The internal combustion engine in todays family sedan or minivan still works on the same principles as the Model-T Ford of the early 20th century. However, achieving that combustion process has changed significantly. The single greatest change, beginning in the 1980s, has been by the use of computers to operate and monitor each cycle of the process. Cars are designed to be more reliable, run cleaner and more efficient, and last longer than ever before. Gone, are the days of the tune-up and the shade tree mechanic. Todays automobiles are an amalgamation of very complex systems. Technicians spend hundreds of hours in classrooms and on-the-job- training to become certified in the various systems.
Basic engine maintenance still consists of fresh, clean fluids and clean filters. Developments in lubrication technology, such as synthetic oil, oil additives, and various viscosity grades have greatly improved the efficiency and lubricity of engine oil. However, oil still degrades and looses its effectiveness with usage. A general rule of thumb is to change the engine oil every three thousand miles. Some types of engine oil may last five to seven thousand miles before it becomes necessary to change it. However, dirt and contamination is the mortal enemy of internal, moving parts. It may be necessary to change the oil filter more often.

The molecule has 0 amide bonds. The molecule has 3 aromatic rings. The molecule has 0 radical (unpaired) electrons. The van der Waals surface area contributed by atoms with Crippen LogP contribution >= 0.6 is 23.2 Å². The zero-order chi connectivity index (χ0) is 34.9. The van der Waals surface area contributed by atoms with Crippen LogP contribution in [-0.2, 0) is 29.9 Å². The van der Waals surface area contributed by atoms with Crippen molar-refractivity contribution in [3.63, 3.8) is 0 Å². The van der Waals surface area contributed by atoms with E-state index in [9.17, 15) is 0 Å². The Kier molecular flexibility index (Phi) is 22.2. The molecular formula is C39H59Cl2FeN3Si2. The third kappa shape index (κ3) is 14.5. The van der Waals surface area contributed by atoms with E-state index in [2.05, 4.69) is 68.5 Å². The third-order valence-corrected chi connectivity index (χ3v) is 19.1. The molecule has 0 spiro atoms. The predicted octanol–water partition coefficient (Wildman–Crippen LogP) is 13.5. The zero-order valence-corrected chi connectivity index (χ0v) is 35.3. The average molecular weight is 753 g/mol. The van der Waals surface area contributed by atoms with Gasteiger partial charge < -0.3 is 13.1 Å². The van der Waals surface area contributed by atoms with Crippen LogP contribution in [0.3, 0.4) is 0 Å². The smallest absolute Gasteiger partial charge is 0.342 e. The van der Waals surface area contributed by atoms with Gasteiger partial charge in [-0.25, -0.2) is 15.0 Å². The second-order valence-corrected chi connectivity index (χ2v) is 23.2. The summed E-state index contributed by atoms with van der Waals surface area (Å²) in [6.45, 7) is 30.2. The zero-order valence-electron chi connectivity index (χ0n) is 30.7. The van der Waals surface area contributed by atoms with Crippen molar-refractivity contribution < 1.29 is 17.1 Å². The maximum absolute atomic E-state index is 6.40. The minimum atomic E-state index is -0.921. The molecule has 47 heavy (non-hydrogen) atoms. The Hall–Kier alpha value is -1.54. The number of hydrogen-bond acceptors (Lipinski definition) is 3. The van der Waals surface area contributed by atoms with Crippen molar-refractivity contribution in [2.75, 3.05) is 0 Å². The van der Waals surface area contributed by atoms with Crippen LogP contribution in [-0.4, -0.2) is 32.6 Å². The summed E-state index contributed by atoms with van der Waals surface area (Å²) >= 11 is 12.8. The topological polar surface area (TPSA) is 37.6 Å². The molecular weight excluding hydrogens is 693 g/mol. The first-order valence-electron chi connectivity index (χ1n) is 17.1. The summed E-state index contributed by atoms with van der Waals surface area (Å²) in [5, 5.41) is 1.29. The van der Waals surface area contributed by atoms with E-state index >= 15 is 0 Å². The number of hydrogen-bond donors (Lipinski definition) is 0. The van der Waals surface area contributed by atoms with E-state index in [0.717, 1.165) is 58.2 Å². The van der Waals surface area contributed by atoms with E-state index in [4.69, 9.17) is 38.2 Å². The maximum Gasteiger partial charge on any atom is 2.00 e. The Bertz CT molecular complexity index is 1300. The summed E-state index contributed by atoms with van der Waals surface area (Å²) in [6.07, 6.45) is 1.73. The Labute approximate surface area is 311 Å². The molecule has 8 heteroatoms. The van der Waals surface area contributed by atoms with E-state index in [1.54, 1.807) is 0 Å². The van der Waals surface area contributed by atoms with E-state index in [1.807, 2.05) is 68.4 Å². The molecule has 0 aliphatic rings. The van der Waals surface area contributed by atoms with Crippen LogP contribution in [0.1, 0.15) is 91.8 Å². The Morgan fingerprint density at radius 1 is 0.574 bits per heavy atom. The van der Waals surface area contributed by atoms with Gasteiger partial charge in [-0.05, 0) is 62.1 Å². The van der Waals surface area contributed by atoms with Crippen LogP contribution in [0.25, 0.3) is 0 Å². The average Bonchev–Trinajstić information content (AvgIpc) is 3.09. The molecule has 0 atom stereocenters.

The combination of burning gasoline at high temperatures and steel parts sliding against one another at high speeds naturally creates a lot of heat. Todays engines run at higher revolutions per minute (RPM) and higher temperatures. The engine oil absorbs and disperses some friction heat created by moving parts. Engine coolant, consisting of a solution of water and ethylene glycol, removes heat from the engine block, and cylinder heads. Ethylene glycol will oxidize and leave deposits on the walls of the engine block. Periodically power-flush the coolant system with a cleaner, such as borax, to remove deposits and rust scale.
Many break downs and unscheduled repairs are caused by electronic component failure. A majority of the electronic components prone to failure are associated with the elaborate emission control systems mandated by the US government. The computer that operates and monitors these systems is called the engine control module (ECM). The ECM may monitor as many as twenty-five to thirty different sensors. Whenever a sensor reads out of its preset range, an error code is set by the ECM. This causes the malfunction indicator lamp (MIL), also known as the check engine light, to illuminate. A technician uses a diagnostic computer to read and interpret the error codes. Many times the repair is as simple and relatively inexpensive as replacing a sensor. Early detection and repair of any problem is essential to the engines longevity. Never leave the MIL illuminated for extended periods of time because of a minor problem. If a major malfunction should occur with the MIL already illuminated, its first indication may be a breakdown at the most inconvenient time possible. With proper care and maintenance, an engine should provide reliable service for more than three hundred thousand miles.